There is only one reason I would ever deign to tell you about some boring old text adventure, and here it is: Scapeghost is awesome.
For one thing, the game is well-written—we hardly get to applaud computer games for good writing anymore!—and for another, it is authentically creepy.
A lot of the creep factor is indebted to the atmospheric artwork that accompanies each new location’s block of text. (One 1990 review calls the VGA art “photorealistic,” which, no, but all the versions really are very good.) You can’t interact with the pictures—that’s the sort of thing you’d find in Déjà Vu, a super-duper-early Macintosh point-and-click adventure game—but each backdrop goes a long way in establishing the setting’s grim moodiness.
You were Alan Chance. You were a good cop; now you’re a dead cop. You were trying to bust a dirty drug deal and now, in death, everyone assumes the worst about you. You wake up at your own funeral. You can practically taste the mist.
From the get-go, this adventure is slim on real mystery. If you already know to follow the one especially-suspicious dude, he basically confesses to your murder under his breath. God, why do murderers always talk to themselves? I ask you.
So you already know the identity of the two-timing detective who offed you. All that’s left is to vindicate your own death… FROM BEYOND THE GRAAAAAAVE.
In the beginning you can only pick up very small, light objects—a leaf, or maybe a flower petal, say—but if you pick up incrementally heavier little objects, you can eventually carry things like pebbles and scraps of paper. Soon you’ll be flipping switches and toppling fragile objects! You’re like a real ghost now!
There are other ghosts in the cemetery, too, and if you can assess what each ghost needs and somehow fulfill that need, you’ll be able to enlist each ghost’s help one by one. Here’s a hot tip: jot down the names of each ghost, or maybe the useful objects you notice lying around, whatever. That’s right, just scribble a list of words as you play. This is because, rather than telling the software you’d like to go north, east, north, north, you can use shorthand like “GO TO EDNA.” That’s wonderful. In playing text games and MUDs as a kid, I hated drawing those maps. I’m terrible at knowing where I am; once I do draw myself a map, I can’t even read it. I am definitely better at remembering landmarks—you could say I’m “object-oriented” maybe?—and this made navigating the game’s spaces a real treat instead of a chore.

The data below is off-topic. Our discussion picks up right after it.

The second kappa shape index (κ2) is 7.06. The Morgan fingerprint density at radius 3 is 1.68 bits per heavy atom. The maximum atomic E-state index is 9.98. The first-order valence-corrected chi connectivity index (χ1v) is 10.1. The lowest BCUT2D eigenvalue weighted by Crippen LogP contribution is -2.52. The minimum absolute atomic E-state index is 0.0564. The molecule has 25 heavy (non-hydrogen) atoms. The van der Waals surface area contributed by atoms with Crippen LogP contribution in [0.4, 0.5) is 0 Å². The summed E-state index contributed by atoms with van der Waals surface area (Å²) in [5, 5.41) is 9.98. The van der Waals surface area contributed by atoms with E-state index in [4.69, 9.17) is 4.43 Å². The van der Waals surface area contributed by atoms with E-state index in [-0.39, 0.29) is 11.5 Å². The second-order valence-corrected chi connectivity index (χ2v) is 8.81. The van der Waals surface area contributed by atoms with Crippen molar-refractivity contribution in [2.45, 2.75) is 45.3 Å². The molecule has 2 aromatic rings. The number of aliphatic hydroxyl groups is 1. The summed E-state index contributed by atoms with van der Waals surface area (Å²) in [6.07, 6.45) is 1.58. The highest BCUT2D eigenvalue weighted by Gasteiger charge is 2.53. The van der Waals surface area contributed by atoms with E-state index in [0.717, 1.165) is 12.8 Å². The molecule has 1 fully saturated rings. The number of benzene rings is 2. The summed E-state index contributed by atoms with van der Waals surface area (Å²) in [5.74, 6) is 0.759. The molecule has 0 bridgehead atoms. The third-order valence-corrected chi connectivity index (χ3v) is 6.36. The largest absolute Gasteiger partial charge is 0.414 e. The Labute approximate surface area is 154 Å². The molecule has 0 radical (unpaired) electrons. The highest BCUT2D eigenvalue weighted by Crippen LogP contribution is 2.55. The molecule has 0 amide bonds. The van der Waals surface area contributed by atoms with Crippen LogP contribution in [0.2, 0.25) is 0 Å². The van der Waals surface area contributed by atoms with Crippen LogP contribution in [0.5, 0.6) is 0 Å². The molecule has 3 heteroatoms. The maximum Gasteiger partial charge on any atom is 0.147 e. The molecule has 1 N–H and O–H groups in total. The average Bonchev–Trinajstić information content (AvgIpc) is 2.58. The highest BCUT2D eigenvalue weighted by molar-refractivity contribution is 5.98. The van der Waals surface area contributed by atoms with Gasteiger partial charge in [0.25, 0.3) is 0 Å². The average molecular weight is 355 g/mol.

The first chapter is drier, but it’s a terrific introduction and tutorial nonetheless. In small space, part one establishes what sort of things you might want to do, how to accomplish those things, and so on. It also establishes rules of the game-world: ghosts gain “permanence” and substance the more they do, but ghosts will be temporarily felled, for instance, by flashes of bright light.
The game is not timed—rather, it is turn-based—but as Alan Chance, you have a limited number of turns before sunrise. If you aren’t able to complete the first “night” in “time,” you can move right along to the next chapter anyway, if you like. That really takes a lot of the frustration out of the game.
In part two, “Haunted House,” things start to get much more interesting. The parser command “CONCENTRATE” (spoiler?) allows the late Detective Inspector to psychically replay the nefarious goings-on that ultimately conspired his death. Timing becomes much more important now; you’ll find yourself using your turns carefully so that you can avoid, say, the headlights of oncoming cars (spoilers).
In the final, most action-packed chapter—appropriately titled “Poltergeist”—you get to terrorize the bad guys and rescue a lady. Good luck!
If you have even an inkling as to how to tackle Scapeghost, the game’s pace moves at a clip. The writing is whip-smart and wry. And a little unexpectedly, the game is funny! Oh, it plays its creepy atmosphere straight, sure, and you generally won’t be chuckling, but sometimes Scapeghost gives in to its own silliness.
As a point-and-click adventure, even modern gamers would poop themselves. As a work of interactive fiction, Scapeghost is phenomenal (although frosh gamers might want to keep a walkthrough handy).
Scapeghost’s contemporary critics often complained about a “lack of creativity.” This is pretty baffling. I kinda want to go What the hell did people play in 1989, then, except that I can already guess: fantasy-adventure, cyberpunk sci-fi, dungeon-crawls. Sighing, I have to acknowledge the wafer-thin plane that divides “tired” and “classic” and call it a draw.
Odds and ends
- As you can imagine, it is very difficult to not repeatedly call Scapeghost “Spaceghost.” If you see any straggling errors, please let me know.
- I’m not sure what it’s like to be dead, but I bet it feels a lot like this. Spooky.
- The text parser does not recognize the word “at”. “To” is fine, apparently, but “at” is too much, too much.
- Level 9 was known for combining drawn or bitmapped graphics with text. The developers were thisclose to producing an officially-licensed Doctor Who game (source), but the project fell through.
- Level 9’s first five releases shipped on tapes packaged in ziplock baggies, as was the fashion then.
- Level 9’s first release, Colossal Adventure, was a reworking of Colossal Cave, or ADVENT, for home computers. (Adventure also inspired Ken and Roberta Williams to form Sierra On-Line.)
- Scapeghost was Level 9’s final—and reportedly “least successful”—game. It sold 15,000 copies at about twenty bucks a pop. Scapeghost was written by Pete Austin. Level 9 shuttered in June 1991.
- I filched screenshots from Scan0017 and Myabandonware.